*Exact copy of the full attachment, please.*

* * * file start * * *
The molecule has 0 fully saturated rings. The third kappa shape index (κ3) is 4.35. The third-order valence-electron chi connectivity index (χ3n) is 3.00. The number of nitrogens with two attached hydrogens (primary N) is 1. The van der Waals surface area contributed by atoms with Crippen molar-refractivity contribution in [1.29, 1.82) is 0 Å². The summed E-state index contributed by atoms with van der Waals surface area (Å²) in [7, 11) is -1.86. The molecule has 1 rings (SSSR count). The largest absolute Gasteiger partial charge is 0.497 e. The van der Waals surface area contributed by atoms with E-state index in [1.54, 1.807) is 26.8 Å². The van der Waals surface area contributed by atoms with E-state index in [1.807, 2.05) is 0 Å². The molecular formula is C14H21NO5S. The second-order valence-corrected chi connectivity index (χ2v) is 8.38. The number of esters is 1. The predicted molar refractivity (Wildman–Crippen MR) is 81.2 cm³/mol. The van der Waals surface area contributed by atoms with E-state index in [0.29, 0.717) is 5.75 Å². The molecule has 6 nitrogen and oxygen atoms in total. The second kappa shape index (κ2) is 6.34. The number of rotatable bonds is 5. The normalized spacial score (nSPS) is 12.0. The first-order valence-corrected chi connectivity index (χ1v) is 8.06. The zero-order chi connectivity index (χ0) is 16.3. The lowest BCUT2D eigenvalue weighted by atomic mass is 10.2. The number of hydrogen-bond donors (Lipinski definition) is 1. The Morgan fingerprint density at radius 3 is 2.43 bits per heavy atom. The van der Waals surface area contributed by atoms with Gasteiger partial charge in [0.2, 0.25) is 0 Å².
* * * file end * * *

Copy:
The molecule has 0 fully saturated rings. The third kappa shape index (κ3) is 4.35. The third-order valence-electron chi connectivity index (χ3n) is 3.00. The number of nitrogens with two attached hydrogens (primary N) is 1. The van der Waals surface area contributed by atoms with Crippen molar-refractivity contribution in [1.29, 1.82) is 0 Å². The summed E-state index contributed by atoms with van der Waals surface area (Å²) in [7, 11) is -1.86. The molecule has 1 rings (SSSR count). The largest absolute Gasteiger partial charge is 0.497 e. The van der Waals surface area contributed by atoms with E-state index in [1.54, 1.807) is 26.8 Å². The van der Waals surface area contributed by atoms with E-state index in [1.807, 2.05) is 0 Å². The molecular formula is C14H21NO5S. The second-order valence-corrected chi connectivity index (χ2v) is 8.38. The number of esters is 1. The predicted molar refractivity (Wildman–Crippen MR) is 81.2 cm³/mol. The van der Waals surface area contributed by atoms with E-state index in [0.29, 0.717) is 5.75 Å². The molecule has 6 nitrogen and oxygen atoms in total. The second kappa shape index (κ2) is 6.34. The number of rotatable bonds is 5. The normalized spacial score (nSPS) is 12.0. The first-order valence-corrected chi connectivity index (χ1v) is 8.06. The zero-order chi connectivity index (χ0) is 16.3. The lowest BCUT2D eigenvalue weighted by atomic mass is 10.2. The number of hydrogen-bond donors (Lipinski definition) is 1. The Morgan fingerprint density at radius 3 is 2.43 bits per heavy atom. The van der Waals surface area contributed by atoms with Gasteiger partial charge in [0.2, 0.25) is 0 Å².